ObjectiveWe examined the cost-effectiveness of smoking cessation treatment for psychiatric inpatients.
MethodSmokers, regardless of intention to quit, were recruited during psychiatric hospitalization and randomized to receive stage-based smoking cessation services or usual aftercare. Smoking cessation services, quality of life, and biochemically verified abstinence from cigarettes were assessed during 18 months of follow-up. A Markov model of cost-effectiveness over a lifetime horizon was constructed using trial findings and parameters obtained in a review of the literature on quit and relapse rates and the effect of smoking on health care cost, quality of life, and mortality.
ResultsAmong 223 smokers randomized between 2006 and 2008, the mean cost of smoking cessation services was $189 in the experimental treatment group and $37 in the usual care condition (P < .001). At the end of follow-up, 18.75% of the experimental group was abstinent from cigarettes, compared to 6.80% abstinence in the usual care group (P < .05). The model projected that the intervention added $43 in lifetime cost and generated 0.101 additional quality-adjusted life-years (QALYs), an incremental cost-effectiveness ratio of $428 per QALY. Probabilistic sensitivity analysis found the experimental intervention was cost-effective against the acceptance criteria of $50,000/QALY in 99.0% of the replicates.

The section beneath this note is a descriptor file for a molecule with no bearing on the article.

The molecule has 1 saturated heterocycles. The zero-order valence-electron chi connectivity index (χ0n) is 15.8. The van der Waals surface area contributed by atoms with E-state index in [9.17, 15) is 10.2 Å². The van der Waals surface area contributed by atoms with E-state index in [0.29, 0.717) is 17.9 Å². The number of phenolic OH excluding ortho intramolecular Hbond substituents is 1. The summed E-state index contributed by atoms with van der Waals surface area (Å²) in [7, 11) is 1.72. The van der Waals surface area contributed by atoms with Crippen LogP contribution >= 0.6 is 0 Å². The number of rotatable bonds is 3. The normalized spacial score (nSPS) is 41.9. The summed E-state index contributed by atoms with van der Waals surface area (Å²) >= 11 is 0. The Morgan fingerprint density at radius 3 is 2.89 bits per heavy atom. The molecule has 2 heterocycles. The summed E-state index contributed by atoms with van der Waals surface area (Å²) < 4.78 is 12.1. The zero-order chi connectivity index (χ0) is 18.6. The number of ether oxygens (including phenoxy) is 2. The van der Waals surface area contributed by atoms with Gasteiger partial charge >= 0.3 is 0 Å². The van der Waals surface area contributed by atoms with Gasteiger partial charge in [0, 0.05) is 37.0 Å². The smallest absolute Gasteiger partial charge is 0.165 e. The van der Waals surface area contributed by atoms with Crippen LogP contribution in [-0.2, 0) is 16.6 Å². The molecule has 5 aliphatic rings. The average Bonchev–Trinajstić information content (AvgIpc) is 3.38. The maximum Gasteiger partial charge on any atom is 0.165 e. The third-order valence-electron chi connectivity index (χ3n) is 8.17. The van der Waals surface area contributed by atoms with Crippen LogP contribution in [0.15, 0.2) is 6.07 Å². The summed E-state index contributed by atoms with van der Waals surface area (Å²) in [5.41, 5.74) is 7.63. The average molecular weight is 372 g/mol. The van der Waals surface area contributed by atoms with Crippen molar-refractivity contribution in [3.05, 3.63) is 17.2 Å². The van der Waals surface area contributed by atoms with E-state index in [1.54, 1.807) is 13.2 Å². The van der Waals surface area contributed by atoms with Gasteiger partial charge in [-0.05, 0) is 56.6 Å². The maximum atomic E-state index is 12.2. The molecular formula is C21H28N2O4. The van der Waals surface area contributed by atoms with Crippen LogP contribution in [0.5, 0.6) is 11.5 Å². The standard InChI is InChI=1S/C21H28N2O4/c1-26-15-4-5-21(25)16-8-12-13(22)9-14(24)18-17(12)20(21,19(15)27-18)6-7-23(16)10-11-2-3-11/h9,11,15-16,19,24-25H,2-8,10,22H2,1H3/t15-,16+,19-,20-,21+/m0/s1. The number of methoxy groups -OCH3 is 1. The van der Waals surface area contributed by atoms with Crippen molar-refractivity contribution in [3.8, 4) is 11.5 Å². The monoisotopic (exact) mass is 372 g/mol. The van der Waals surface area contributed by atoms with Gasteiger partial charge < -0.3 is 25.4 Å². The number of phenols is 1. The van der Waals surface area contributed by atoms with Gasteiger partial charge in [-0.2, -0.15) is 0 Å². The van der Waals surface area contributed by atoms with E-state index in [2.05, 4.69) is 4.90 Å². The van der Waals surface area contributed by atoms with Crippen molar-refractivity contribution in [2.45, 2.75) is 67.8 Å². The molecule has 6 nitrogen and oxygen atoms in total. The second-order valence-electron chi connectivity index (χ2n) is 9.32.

ConclusionsA cessation intervention for smokers identified in psychiatric hospitalization did not result in higher mental health care costs in the short-run and was highly cost-effective over the long-term. The stage-based intervention was a feasible and cost-effective way of addressing the high smoking prevalence in persons with serious mental illness.
Trial registrationClinicalTrials.gov identifier: NCT00136812.